The mechanics of lifting and carrying their babies is a perfect place for them to become aware of how they hold their bodies. When they remember good alignment and posture, they have more energy and feel more relaxed.
I always tell them that their children are their greatest teachers, so we honor them by bowing and Jai-ing to them at the end of class. As the babies grow older and the moms continue their yoga practice, they bond with their classmates, and yoga becomes a way of life.
For more than two years now, I have been providing bedside yoga to people in residential care who are seriously ill or dyingand I have learned more from this experience than from all my yoga classes put together. Our volunteer bedside yoga program has been a powerful reminder that yoga is not what we do but how we do it. Yoga is something that happens inside, a practice of the heart.
You know how at the end of the story, the grinch's heart is three sizes too big? That's how I feel every week when I leave The Bailey-Boushay House. I have had the amazing opportunity to help people feel better, to create some peace and happiness. I see people in pain, people feeling depressed or anxious, people feeling pretty good, some not so lucid, some recovering, some dying. Sometimes I stretch someone's legs or back; sometimes I rub their feet or hands; sometimes we talk and laugh; sometimes we are just quiet together.
No matter what the situation, the healing begins with my ability to simply be present with each person. With no need to make anything happen, I can allow our time together to unfold. By cultivating the witness in myself, I am open to seeing the limits of the human condition and the limitlessness of the human spirit. For me, this is yoga in action. I am able to see how beautiful these students are, how beautiful I am, how beautiful life is, and how death is an inevitable part of the incredible process of being alive. I truly experience yoga in these moments of service. Recently, as I was rubbing one man's feet, he asked me, "It's all going to be okay now, isn't it?" And I could respond without doubt, "Yes, everything's okay."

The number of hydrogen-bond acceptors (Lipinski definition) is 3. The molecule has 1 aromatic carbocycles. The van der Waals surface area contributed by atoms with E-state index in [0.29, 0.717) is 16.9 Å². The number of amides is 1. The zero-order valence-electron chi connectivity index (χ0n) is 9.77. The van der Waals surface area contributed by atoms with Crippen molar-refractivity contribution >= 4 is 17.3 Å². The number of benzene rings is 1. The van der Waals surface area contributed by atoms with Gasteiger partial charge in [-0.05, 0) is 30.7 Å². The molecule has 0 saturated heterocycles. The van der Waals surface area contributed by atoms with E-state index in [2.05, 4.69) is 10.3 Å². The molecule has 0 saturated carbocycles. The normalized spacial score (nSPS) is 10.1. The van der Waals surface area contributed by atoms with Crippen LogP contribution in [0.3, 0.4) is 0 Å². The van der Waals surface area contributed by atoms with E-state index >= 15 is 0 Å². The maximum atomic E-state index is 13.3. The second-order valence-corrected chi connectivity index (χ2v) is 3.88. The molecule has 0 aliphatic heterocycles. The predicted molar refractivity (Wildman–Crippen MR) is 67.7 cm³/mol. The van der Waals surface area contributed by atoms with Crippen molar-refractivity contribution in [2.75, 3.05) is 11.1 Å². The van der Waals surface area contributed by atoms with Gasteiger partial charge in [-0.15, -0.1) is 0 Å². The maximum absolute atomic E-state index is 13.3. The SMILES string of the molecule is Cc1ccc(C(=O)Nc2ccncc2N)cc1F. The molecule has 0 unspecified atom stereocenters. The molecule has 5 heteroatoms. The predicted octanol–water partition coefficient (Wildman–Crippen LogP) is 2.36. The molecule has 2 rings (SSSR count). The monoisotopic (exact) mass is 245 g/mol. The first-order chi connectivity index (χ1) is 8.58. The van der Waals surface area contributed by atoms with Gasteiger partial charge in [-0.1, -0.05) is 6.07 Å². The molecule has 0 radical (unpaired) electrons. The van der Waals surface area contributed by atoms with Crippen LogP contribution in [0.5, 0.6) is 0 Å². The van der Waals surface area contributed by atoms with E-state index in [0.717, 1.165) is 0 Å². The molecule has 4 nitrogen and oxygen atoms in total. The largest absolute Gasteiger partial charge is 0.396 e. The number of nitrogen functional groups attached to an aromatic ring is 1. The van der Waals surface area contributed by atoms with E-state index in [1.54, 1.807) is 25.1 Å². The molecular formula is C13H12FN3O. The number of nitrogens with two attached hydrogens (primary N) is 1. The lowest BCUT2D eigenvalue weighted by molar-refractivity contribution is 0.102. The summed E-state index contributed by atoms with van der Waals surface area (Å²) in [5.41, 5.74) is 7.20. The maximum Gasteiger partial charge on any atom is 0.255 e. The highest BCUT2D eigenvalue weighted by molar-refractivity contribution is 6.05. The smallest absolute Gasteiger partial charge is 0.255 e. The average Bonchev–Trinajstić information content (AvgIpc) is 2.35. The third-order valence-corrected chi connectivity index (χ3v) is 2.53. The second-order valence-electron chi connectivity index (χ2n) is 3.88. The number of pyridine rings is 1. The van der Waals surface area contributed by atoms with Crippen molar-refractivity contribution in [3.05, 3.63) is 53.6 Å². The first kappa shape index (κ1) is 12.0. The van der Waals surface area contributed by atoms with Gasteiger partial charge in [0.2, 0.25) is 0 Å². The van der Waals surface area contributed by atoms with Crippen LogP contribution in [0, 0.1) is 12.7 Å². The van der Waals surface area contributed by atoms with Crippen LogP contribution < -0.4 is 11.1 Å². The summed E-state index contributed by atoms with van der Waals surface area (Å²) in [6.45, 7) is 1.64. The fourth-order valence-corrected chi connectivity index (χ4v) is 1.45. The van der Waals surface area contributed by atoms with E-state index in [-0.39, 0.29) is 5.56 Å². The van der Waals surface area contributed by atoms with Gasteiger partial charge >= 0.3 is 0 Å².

From September 1996 until this past July, I worked as a staff psychotherapist at Structure House, a treatment center for obesity and overeating. In addition to providing individual and group therapy, I taught psychoeducational workshops focusing on the body-mind-emotion-spirit connection. Around the same time that I began Phoenix Rising yoga therapy training, Structure House increased its offerings of yoga classes, and I was asked to teach.
The majority of the students in my weekly gentle yoga class were quite large, many morbidly obese, and unused to the kind of movement that yoga involves. They had difficulty understanding alignment and learning basic poses. Their distribution of weight made modifications and props essential, and joint problems were the rule rather than the exception. Child pose, for example, was problematic in that bellies and breasts collided with thighs, putting pressure on already burdened knees, preventing buttocks from meeting heels and foreheads from reaching the mat. My entire class often consisted of what would be the warm-up portion of the beginner's class I taught at a yoga studio.
I believe it's fair to say that the vast majority of my students lived in their heads, disconnected from their bodies. They viewed their bodies as shameful and did their best to ignore them, as awareness brought the pain of what they considered to be evidence of their failure. Experiencing pleasure and relaxation via the body through yoga was a foreign and intimidating experience. Connecting awareness to body and breath was new and challenging. I found that the simplicity of the poses themselves gave me the opportunity to break down the nuances of alignment and, in turn, allowed my students to inhabit and experience their bodies rather than assess or judge them.